Dec 14, 2003 11:58pm
Apparently I have one, though I have yet to meet him – as the protagonists of the nineteenth century stories I read as a teenager inevitably do. Occasionally people have mentioned look-a-likes. But they were usually spotted in the dim, alcoholic recesses of nightclubs, so I’ve always treated such reports lightly. Shaved heads, glasses and muted attire are hardly uncommon fashion statements, after all. But a couple of incidents this week have made me wonder if there isn’t someone very much like me wondering the streets of Brisbane town.
I dislike being stopped on the street by people I know, mostly because I almost always forget the person’s name, or even where I know them from. This temporary amnesia applies even to people I’ve known for quite some time, people to whom it’s simply impossible to ask: “Sorry, who are you again?”. Thankfully this doesn’t happen very often. I’m usually lost in my own thoughts and oblivious to the other face lighting up with recognition. By the time the other person works out I haven’t seen them, I’ve disappeared into the tide of people swirling through the city centre.
So I was unsurprised when one of my students asked me why I’d ignored her the day before, when she’d tried to stop me in the street. It wasn’t because I’d forgotten who she was – Ushi the maths teacher, with her thick Austrian accent, is hard to forget. A couple of questions revealed she’d seen me in the city mall, somewhere I haven’t been for weeks; it wasn’t me she saw. She took some convincing I wasn’t just making up an excuse, and, from the tone of her voice and the gleam in her eye, I don’t think she was completely convinced – especially after she made me promise not to ignore her if I ever did see her in future.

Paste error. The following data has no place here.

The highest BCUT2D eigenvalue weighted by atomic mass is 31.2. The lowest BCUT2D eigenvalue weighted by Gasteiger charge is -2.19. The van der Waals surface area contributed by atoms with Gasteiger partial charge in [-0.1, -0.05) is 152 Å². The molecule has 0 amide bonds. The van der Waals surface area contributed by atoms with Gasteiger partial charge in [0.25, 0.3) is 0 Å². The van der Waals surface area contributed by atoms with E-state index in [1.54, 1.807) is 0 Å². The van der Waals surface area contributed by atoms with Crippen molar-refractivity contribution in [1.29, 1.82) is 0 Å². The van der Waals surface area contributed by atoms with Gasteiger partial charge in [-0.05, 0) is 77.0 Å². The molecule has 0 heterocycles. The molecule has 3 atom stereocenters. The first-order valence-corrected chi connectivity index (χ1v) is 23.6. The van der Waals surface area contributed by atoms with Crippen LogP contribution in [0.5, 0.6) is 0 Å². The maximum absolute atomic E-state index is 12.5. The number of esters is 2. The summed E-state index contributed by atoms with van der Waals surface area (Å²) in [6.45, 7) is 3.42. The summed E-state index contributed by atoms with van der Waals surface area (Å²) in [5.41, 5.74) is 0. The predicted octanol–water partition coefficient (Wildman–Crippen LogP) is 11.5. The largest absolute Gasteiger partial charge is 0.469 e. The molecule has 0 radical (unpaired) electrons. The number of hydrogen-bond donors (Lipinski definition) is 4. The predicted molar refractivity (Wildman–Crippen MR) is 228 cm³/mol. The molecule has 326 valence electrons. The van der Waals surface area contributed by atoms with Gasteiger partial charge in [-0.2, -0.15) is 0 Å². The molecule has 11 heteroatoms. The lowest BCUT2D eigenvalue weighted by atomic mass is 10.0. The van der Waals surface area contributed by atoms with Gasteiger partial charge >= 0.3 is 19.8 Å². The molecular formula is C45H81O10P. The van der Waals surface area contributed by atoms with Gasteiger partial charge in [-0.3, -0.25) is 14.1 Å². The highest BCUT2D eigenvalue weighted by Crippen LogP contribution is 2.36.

Then, on Friday, on the way home from work, a young woman whistled at me as we passed on the street. Nothing unusual about that you might think (unless you’ve met me), except it was the rising-falling whistle of someone trying to get my attention. “Hi,” she said, smiling with amusement at the blank look on my face and all but waving her hand in front of me. I smiled. “Hi,” I replied. I’d never seen her in my life. I kept walking, leaving her standing on the footpath waiting for a hug.
I smiled because now I know people are complaining my double ignores them.